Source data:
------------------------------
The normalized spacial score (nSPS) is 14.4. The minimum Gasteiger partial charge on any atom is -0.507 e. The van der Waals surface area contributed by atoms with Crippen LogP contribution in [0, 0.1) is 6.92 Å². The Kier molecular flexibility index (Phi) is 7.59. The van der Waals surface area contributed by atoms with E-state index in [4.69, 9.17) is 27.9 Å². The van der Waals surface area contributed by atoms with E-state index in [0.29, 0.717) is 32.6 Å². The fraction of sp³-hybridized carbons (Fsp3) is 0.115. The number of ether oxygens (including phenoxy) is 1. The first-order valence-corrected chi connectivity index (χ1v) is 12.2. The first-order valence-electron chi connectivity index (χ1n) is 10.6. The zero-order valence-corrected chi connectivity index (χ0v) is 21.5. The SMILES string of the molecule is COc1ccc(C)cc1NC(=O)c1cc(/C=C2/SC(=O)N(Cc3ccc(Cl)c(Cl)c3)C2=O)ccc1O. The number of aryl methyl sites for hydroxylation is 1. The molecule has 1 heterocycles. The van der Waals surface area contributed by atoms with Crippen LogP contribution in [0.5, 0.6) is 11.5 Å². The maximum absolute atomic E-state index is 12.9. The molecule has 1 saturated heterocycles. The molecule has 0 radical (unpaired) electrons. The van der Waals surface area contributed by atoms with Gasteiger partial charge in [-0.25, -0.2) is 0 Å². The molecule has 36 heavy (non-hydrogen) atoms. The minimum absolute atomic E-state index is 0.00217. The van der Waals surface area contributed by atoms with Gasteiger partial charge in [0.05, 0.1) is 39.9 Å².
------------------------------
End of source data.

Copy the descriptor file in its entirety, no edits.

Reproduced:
The normalized spacial score (nSPS) is 14.4. The minimum Gasteiger partial charge on any atom is -0.507 e. The van der Waals surface area contributed by atoms with Crippen LogP contribution in [0, 0.1) is 6.92 Å². The Kier molecular flexibility index (Phi) is 7.59. The van der Waals surface area contributed by atoms with E-state index in [4.69, 9.17) is 27.9 Å². The van der Waals surface area contributed by atoms with E-state index in [0.29, 0.717) is 32.6 Å². The fraction of sp³-hybridized carbons (Fsp3) is 0.115. The number of ether oxygens (including phenoxy) is 1. The first-order valence-corrected chi connectivity index (χ1v) is 12.2. The first-order valence-electron chi connectivity index (χ1n) is 10.6. The zero-order valence-corrected chi connectivity index (χ0v) is 21.5. The SMILES string of the molecule is COc1ccc(C)cc1NC(=O)c1cc(/C=C2/SC(=O)N(Cc3ccc(Cl)c(Cl)c3)C2=O)ccc1O. The number of aryl methyl sites for hydroxylation is 1. The molecule has 1 heterocycles. The van der Waals surface area contributed by atoms with Crippen LogP contribution in [0.5, 0.6) is 11.5 Å². The maximum absolute atomic E-state index is 12.9. The molecule has 1 saturated heterocycles. The molecule has 0 radical (unpaired) electrons. The van der Waals surface area contributed by atoms with Gasteiger partial charge in [-0.25, -0.2) is 0 Å². The molecule has 36 heavy (non-hydrogen) atoms. The minimum absolute atomic E-state index is 0.00217. The van der Waals surface area contributed by atoms with Gasteiger partial charge in [0.05, 0.1) is 39.9 Å².